Advanced Rehabilitation Research Training Projects provide funding to institutions of higher education to recruit qualified post-doctoral individuals with clinical, management, or basic research experience and prepare them to conduct research on disability and rehabilitation issues.
Research Fellowships (known as Switzer Fellowships) give individual researchers an opportunity to develop new ideas and gain research experience. Fellows design and work for one year on an independent research project.
Small Business Innovation Research (SBIR) grants, as administered by NIDRR as a part of the larger mandatory SBIR program, help support the production of new assistive and rehabilitation technology. This two-phase program takes a rehabilitation-related product from development to market readiness.
Peer Review Process
NIDRR funds are awarded competitively through a rigorous peer review process to ensure the integrity of the NIDRR research portfolio. Researchers, methodologists, rehabilitation engineers, and other experts, including individuals with disabilities, serve on three-to seven-member panels. These experts review the proposals against the selection criteria in the application package for the competition; these selection criteria include, for example, methodological rigor, responsiveness to needs, cost effectiveness, plan of evaluation, and staff quality. Over the years, improvements in this peer review process have worked to increase the scientific rigor of NIDRR's research portfolio and its responsiveness to the needs of the disability and rehabilitation community.
Monitoring and Evaluation
NIDRR has adopted a project monitoring process that involves regular contact between project officers and principal investigators to ensure that activities and staffing are carried out as proposed, problems are promptly addressed and resolved, and the projects remain on track to produce the intended outcomes and outputs.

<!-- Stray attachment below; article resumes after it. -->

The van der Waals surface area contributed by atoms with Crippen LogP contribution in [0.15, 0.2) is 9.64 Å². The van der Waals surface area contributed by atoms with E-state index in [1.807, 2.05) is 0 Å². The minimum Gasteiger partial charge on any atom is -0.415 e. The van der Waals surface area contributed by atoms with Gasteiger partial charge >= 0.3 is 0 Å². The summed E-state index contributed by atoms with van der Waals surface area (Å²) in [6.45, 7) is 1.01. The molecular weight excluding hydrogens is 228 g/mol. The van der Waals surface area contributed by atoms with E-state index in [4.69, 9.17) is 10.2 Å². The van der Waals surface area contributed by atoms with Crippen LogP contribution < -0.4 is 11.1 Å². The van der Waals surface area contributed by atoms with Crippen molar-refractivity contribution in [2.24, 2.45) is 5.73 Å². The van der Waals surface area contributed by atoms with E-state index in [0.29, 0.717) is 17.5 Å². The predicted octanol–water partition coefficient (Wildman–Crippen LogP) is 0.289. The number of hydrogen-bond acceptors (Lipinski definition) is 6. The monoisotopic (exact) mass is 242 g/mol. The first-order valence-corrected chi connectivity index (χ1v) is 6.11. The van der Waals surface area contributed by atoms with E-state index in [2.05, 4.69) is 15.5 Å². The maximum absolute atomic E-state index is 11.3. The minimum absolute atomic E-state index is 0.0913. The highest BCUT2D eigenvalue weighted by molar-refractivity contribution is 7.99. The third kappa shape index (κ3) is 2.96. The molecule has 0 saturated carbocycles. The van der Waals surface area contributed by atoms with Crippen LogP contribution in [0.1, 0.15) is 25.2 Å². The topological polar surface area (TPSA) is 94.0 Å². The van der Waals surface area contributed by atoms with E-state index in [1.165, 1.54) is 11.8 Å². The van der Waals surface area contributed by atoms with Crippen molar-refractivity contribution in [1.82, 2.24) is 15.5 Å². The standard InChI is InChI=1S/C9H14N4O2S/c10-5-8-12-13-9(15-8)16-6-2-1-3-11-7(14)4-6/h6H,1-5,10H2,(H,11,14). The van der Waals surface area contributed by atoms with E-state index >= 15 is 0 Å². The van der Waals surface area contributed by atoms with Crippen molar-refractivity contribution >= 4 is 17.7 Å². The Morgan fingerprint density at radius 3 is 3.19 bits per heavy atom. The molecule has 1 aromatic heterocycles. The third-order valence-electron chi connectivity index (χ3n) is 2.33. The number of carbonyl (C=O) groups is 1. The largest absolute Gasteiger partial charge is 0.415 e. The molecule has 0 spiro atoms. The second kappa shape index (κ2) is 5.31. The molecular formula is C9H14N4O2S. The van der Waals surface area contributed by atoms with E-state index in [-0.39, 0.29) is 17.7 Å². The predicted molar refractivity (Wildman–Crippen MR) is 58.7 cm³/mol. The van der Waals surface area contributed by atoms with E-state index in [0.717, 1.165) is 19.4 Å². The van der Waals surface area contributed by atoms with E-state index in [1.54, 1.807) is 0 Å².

NIDRR evaluates the outcomes of grantee research to judge project productivity, economic value, and end-user satisfaction. Measures of success vary by goal and topic. However, NIDRR continues to enhance its system for tracking interventions and measurement instruments developed by grantees. These tracking data, along with patent counts, verify outcomes of research conducted by NIDRR grantees. For example, systematic reviews or meta-analyses are used to evaluate aggregated research outcomes. Bibliographic analysis also is used to determine NIDRR's contribution to the knowledge base by measuring the extent to which NIDRR-supported research articles are cited in the peer-reviewed research literature.
These data-driven activities result in new NIDRR-sponsored deliverables including: an independent and external agency evaluation; profiles of different funding mechanisms; and products displayed in a variety of formats such as written materials, exhibits, or electronic media (e.g., videoconferences, Webinars, or Podcasts). Equipped with Start Printed Page 2569these products, stakeholders have a better understanding of what NIDRR does and what new information and products are available.
Carlson, D., & Ehrlich, N. (2005). Assistive technology and information technology use and need by persons with disabilities in the United States, 2001. Washington, DC: National Institute on Disability and Rehabilitation Research, U.S. Department of Education [On-line]. Available: http://www.ed.gov/rschstat/research/pubs/at-use/at-use-2001.pdf.
Erickson, Tammy. (2008). The Project-Based Workforce. BusinessWeek. January 31, 2008.
Field, M., & Jette, A.M. (Eds.). (2007). The future of disability in America. Washington, DC: The National Academies Press.
National Council on Disability. (2007). Empowerment for Americans with disabilities: Breaking barriers to careers and full employment. Washington, DC: Author.
National Institute on Disability and Rehabilitation Research. (2006). Long-range plan for fiscal years 2005 through 2009 [On-line]. Available: http://www.ed.gov/legislation/FedRegister/other/2006-1/021506d.pdf.
Ross, C.E, & Mirowsky, J. (1995). Does employment affect health? Journal of Health and Social Behavior, 36 (3), 230-243.
United States Census Bureau. (2006). Calculations using the 2006 American Community Survey via the Census Bureau's DataFerret System. American Community Survey. Available: http://www.census.gov/hhes/www/disability/2006acs.html.
World Health Organization. (2001). ICF: International classification of functioning, disability and health. Geneva: Author.End Supplemental Information
1. The World Health Organization, in the ICF, defines the term “activities” as “the execution of a task or action by an individual.”Back to Citation
2. The term “participation” is defined as “involvement in a life situation.”Back to Citation
[FR Doc. E9-741 Filed 1-14-09; 8:45 am]
BILLING CODE 4000-01-P